He’s asking the state’s lieutenant governor for an interim charge for his legislative committee to investigate the apparently deceptive legal practices being used by Houston.

Parker has accused the pastors of pursuing their case because they are “opposed to a Houston free of discrimination for all.” She said they will “do anything they can to try to confuse the voters.”

The case drew national attention when WND broke the story that Parker had issued subpoenas to the five pastors for copies of their sermons and other communications. After the story spread further through the Drudge Report, the pastors called for an investigation of city hall’s actions.

A subsequent nationwide outpouring of criticism prompted officials to drop the subpoenas.

Rush Limbaugh at the time called the subpoenas “one of the most vile, filthy, blatant violations of the Constitution that I have seen.”

Parker had forced the pastors to go back to the state Supreme Court over the wording.

Coalition attorney Andy Taylor said an Emergency Motion for Expedited Relief was filed with the Texas Supreme Court “to seek a mandamus ordering the mayor and city council to submit ballot language for her ‘Equal Rights Ordinance’ that conforms with the city charter.”

Just what is going on in America? The details all are in “A Queer Thing Happened to America,” which explains how America of 40 years ago, when most knew little about homosexuality, arrived at the point that one can’t watch a sitcom without being indoctrinated with the “gay” lifestyle.

The wording sought by the city for the November election regarding the proposed ordinance provided that a vote “in favor” would mean a repeal, which reverses what many people would expect.

Taylor explained that the prescribed language allows citizens to vote “for” a disputed ordinance.

“Our position is that regardless of whose political advantage it achieves, the city charter requires an affirmative vote to adopt the ordinance, a negative vote to defeat the ordinance and since we have fought for and stood for the rule of law, we will continue to do so, trusting God and His truth to prevail,” the coalition said.

The matter was urgent, since the ballot printing deadline is Aug. 31, the petition explains.

A local broadcaster, KTRH, when the dispute arose, asked, “Is Mayor Annise Parker trying to pull a fast one on Houston voters?”

And the Family Research Council noted: “Jesus said, ‘Let your ‘yes’ be ‘yes’ and your ‘no’ be ‘no.” Unfortunately, that’ll be a lot harder for Houston voters in the next election. Thanks to an administration that apparently sees people as a nuisance in their advance of an anti-religious freedom agenda, voters will have to pay extra close attention this November, when the Houston bathroom bill is finally on the ballot. Mayor Annise Parker is up to her old tricks – the most recent being her intentional manipulation of the ballot language.”

The commentary continued: “The city council isn’t fighting fair because it knows it can’t win fair. If opening up bathrooms, showers, and locker rooms to any gender were as popular as liberals argue it is, they wouldn’t have to deceive people! At least one member, C.O. Bradford, was outraged that the city was playing games on such a serious issue.”

WND also reported when several of the pastors involved in the dispute sued the mayor.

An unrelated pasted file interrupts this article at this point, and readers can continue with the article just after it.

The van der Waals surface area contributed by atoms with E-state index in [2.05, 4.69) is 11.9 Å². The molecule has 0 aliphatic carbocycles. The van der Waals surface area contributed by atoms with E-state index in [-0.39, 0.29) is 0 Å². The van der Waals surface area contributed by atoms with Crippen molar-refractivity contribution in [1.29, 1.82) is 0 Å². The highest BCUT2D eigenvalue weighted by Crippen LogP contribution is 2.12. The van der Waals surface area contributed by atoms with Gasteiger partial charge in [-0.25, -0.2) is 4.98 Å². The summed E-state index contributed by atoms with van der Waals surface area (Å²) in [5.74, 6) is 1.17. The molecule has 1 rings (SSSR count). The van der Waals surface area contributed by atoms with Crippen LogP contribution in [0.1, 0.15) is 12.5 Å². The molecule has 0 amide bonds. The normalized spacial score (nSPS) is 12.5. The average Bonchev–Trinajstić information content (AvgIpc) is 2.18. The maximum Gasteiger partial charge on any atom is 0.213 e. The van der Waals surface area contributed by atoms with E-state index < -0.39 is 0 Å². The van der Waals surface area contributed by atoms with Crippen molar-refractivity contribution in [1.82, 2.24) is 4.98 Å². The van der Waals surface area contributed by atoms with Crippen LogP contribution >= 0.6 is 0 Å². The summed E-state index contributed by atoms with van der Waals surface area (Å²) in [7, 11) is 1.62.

“Each plaintiff brings this civil rights lawsuit under 42 U.S.C. [Paragraph] 1983 for defendant [Mayor Annise] Parker’s wrongful actions under color of state law depriving each of them of procedural and substantive due process under the 14th Amendment to the United States Constitution, as well as to vindicate their liberty interests under the Bill of Rights and Amendments to the United States Constitution,” the complaint, filed in Harris County District Court, says.

Although the city secretary certified enough signatures had been turned in, the mayor and city attorney manipulated the results to avoid allowing a popular vote.

Eventually the state Supreme Court stepped into the fight, during which time the city had subpoenaed the pastors’ sermons, and called a halt. The justices ordered the council to either repeal or put to a popular vote the ordinance.

A major and unprecedented focal point of the conflict has been the city’s demands for the Christian ministers’ sermons.

“Now known as the ‘Houston 5,’ several of whom are plaintiffs herein, these Houston pastors valiantly fought the subpoenas by filing motions and briefing in the court from which the subpoenas had been issued,” the lawsuit explains. “Surprisingly, defendant Parker did not back down or apologize. Instead, she and her then-City Attorney, David Feldman, embraced what had transpired and strongly defended their unconstitutional subpoenas and illegal actions.

“For example, David Feldman said: ‘Some [petition] signatures were acquired at churches which make the sermons fair game.’ Feldman also said, ‘If they choose to do this inside the church, choose to do this from the pulpit, then they open the door to the questions being asked.’ The mayor did the same thing. On Twitter, defendant Parker echoed her city attorney’s defense of the subpoenas: ‘If the 5 pastors used pulpits for politics, their sermons are fair game.’

“Thus, by improperly issuing unconstitutional subpoenas, and by refusing to withdraw such subpoenas when given the opportunity and ratifying those wrongful actions instead, Defendant Parker violated the constitutional rights of the Houston 5, emanating from the First Amendment of the United States Constitution,” the complaint says.